Neuropsychology Review

, Volume 22, Issue 3, pp 298–309

Family History and APOE-4 Genetic Risk in Alzheimer’s Disease

  • Markus Donix
  • Gary W. Small
  • Susan Y. Bookheimer

DOI: 10.1007/s11065-012-9193-2

Cite this article as:
Donix, M., Small, G.W. & Bookheimer, S.Y. Neuropsychol Rev (2012) 22: 298. doi:10.1007/s11065-012-9193-2


Identifying risk factors for Alzheimer’s disease, such as carrying the APOE-4 allele, and understanding their contributions to disease pathophysiology or clinical presentation is critical for establishing and improving diagnostic and therapeutic strategies. A first-degree family history of Alzheimer’s disease represents a composite risk factor, which reflects the influence of known and unknown susceptibility genes and perhaps non-genetic risks. There is emerging evidence that investigating family history risk associated effects may contribute to advances in Alzheimer’s disease research and ultimately clinical practice.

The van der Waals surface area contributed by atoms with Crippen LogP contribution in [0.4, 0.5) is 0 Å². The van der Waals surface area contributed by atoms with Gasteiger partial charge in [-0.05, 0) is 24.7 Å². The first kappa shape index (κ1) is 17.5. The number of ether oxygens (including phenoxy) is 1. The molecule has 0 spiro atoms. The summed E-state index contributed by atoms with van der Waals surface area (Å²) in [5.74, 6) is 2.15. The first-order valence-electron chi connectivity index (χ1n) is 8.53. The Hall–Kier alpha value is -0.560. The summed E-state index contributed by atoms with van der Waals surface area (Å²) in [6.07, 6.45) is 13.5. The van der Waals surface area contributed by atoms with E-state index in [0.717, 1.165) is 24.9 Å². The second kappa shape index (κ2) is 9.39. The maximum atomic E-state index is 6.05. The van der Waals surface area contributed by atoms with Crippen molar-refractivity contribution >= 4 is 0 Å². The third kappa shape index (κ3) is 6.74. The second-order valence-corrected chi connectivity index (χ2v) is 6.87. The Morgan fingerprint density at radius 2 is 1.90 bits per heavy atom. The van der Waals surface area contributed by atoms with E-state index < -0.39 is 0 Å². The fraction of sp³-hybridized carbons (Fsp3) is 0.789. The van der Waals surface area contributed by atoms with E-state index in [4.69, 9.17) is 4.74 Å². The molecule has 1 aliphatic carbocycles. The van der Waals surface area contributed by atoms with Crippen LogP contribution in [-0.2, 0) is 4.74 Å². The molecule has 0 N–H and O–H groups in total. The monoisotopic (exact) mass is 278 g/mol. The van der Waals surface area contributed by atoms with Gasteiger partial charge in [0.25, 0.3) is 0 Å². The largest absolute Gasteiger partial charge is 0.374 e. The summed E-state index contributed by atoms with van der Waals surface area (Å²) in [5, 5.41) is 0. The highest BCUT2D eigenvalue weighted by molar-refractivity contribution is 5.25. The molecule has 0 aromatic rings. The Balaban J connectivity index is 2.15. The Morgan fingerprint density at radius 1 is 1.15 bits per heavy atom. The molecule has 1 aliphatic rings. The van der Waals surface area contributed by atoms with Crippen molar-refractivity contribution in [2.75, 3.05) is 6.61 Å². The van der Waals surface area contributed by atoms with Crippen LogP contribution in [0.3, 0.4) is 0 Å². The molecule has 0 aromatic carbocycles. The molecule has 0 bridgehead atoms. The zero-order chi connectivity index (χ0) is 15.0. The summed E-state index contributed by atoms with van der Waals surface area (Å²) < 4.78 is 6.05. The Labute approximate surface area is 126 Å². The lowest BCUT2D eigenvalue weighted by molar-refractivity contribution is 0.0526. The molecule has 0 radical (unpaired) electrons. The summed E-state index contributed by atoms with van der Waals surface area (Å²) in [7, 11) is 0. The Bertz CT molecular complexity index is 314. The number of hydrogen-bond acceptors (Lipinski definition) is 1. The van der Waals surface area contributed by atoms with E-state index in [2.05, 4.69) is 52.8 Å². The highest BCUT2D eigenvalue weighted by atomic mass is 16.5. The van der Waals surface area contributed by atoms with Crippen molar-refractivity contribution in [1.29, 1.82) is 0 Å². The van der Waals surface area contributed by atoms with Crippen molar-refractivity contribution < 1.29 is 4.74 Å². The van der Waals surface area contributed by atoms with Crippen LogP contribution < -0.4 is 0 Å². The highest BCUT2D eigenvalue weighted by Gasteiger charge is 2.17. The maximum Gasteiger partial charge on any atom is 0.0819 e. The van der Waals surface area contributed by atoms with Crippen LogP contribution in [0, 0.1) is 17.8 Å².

Alzheimer’s diseaseAPOE GenotypeFamily historyGenetic riskRisk factorsNeuroimaging

Copyright information

© Springer Science+Business Media, LLC 2012

Authors and Affiliations

  • Markus Donix
    • 1
    • 2
  • Gary W. Small
    • 4
    • 6
  • Susan Y. Bookheimer
    • 3
    • 4
    • 5
  1. 1.Department of Psychiatry and PsychotherapyUniversitätsklinikum Carl Gustav Carus, Technische Universität DresdenDresdenGermany
  2. 2.DZNE, German Center for Neurodegenerative DiseasesDresdenGermany
  3. 3.David Geffen School of Medicine at UCLA, Center for Cognitive NeurosciencesSemel InstituteLos AngelesUSA
  4. 4.David Geffen School of Medicine at UCLA, Department of Psychiatry and Biobehavioral SciencesSemel InstituteLos AngelesUSA
  5. 5.Department of PsychologyDavid Geffen School of Medicine at UCLALos AngelesUSA
  6. 6.UCLA Longevity CenterLos AngelesUSA